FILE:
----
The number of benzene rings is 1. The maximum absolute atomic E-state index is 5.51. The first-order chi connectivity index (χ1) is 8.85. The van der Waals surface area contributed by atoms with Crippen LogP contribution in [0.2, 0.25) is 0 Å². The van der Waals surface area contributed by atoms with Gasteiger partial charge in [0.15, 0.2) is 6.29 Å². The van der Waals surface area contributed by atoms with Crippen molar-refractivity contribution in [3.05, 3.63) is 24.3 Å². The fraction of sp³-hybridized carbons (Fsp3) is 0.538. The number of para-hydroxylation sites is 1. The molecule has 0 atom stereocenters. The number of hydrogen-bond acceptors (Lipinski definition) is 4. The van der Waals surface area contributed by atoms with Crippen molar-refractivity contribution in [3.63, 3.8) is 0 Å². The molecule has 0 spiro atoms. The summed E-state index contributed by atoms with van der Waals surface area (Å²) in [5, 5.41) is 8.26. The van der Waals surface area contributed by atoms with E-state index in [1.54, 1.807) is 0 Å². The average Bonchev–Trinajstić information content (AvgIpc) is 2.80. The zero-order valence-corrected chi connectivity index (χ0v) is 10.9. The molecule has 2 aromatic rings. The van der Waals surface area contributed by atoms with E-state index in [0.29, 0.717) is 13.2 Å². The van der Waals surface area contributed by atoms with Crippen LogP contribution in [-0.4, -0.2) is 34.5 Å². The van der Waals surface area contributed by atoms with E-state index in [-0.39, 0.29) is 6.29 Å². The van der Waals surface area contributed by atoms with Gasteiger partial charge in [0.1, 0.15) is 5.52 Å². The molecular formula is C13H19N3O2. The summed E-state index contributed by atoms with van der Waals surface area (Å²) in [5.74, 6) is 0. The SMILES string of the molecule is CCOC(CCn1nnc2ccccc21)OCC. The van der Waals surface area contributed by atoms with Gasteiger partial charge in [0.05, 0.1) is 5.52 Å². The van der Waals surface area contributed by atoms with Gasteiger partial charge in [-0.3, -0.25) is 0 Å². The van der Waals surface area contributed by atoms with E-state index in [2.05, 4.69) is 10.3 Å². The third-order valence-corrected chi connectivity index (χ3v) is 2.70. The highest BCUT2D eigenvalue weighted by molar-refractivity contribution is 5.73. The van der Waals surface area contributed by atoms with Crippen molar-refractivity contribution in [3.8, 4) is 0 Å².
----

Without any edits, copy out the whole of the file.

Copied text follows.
The number of benzene rings is 1. The maximum absolute atomic E-state index is 5.51. The first-order chi connectivity index (χ1) is 8.85. The van der Waals surface area contributed by atoms with Crippen LogP contribution in [0.2, 0.25) is 0 Å². The van der Waals surface area contributed by atoms with Gasteiger partial charge in [0.15, 0.2) is 6.29 Å². The van der Waals surface area contributed by atoms with Crippen molar-refractivity contribution in [3.05, 3.63) is 24.3 Å². The fraction of sp³-hybridized carbons (Fsp3) is 0.538. The number of para-hydroxylation sites is 1. The molecule has 0 atom stereocenters. The number of hydrogen-bond acceptors (Lipinski definition) is 4. The van der Waals surface area contributed by atoms with Crippen molar-refractivity contribution in [3.63, 3.8) is 0 Å². The molecule has 0 spiro atoms. The summed E-state index contributed by atoms with van der Waals surface area (Å²) in [5, 5.41) is 8.26. The van der Waals surface area contributed by atoms with E-state index in [1.54, 1.807) is 0 Å². The average Bonchev–Trinajstić information content (AvgIpc) is 2.80. The zero-order valence-corrected chi connectivity index (χ0v) is 10.9. The molecule has 2 aromatic rings. The van der Waals surface area contributed by atoms with E-state index in [0.29, 0.717) is 13.2 Å². The van der Waals surface area contributed by atoms with Crippen LogP contribution in [-0.4, -0.2) is 34.5 Å². The van der Waals surface area contributed by atoms with E-state index in [-0.39, 0.29) is 6.29 Å². The van der Waals surface area contributed by atoms with Gasteiger partial charge in [0.1, 0.15) is 5.52 Å². The molecular formula is C13H19N3O2. The summed E-state index contributed by atoms with van der Waals surface area (Å²) in [5.74, 6) is 0. The SMILES string of the molecule is CCOC(CCn1nnc2ccccc21)OCC. The van der Waals surface area contributed by atoms with Gasteiger partial charge in [0.05, 0.1) is 5.52 Å². The van der Waals surface area contributed by atoms with Gasteiger partial charge in [-0.3, -0.25) is 0 Å². The van der Waals surface area contributed by atoms with E-state index in [2.05, 4.69) is 10.3 Å². The third-order valence-corrected chi connectivity index (χ3v) is 2.70. The highest BCUT2D eigenvalue weighted by molar-refractivity contribution is 5.73. The van der Waals surface area contributed by atoms with Crippen molar-refractivity contribution in [3.8, 4) is 0 Å².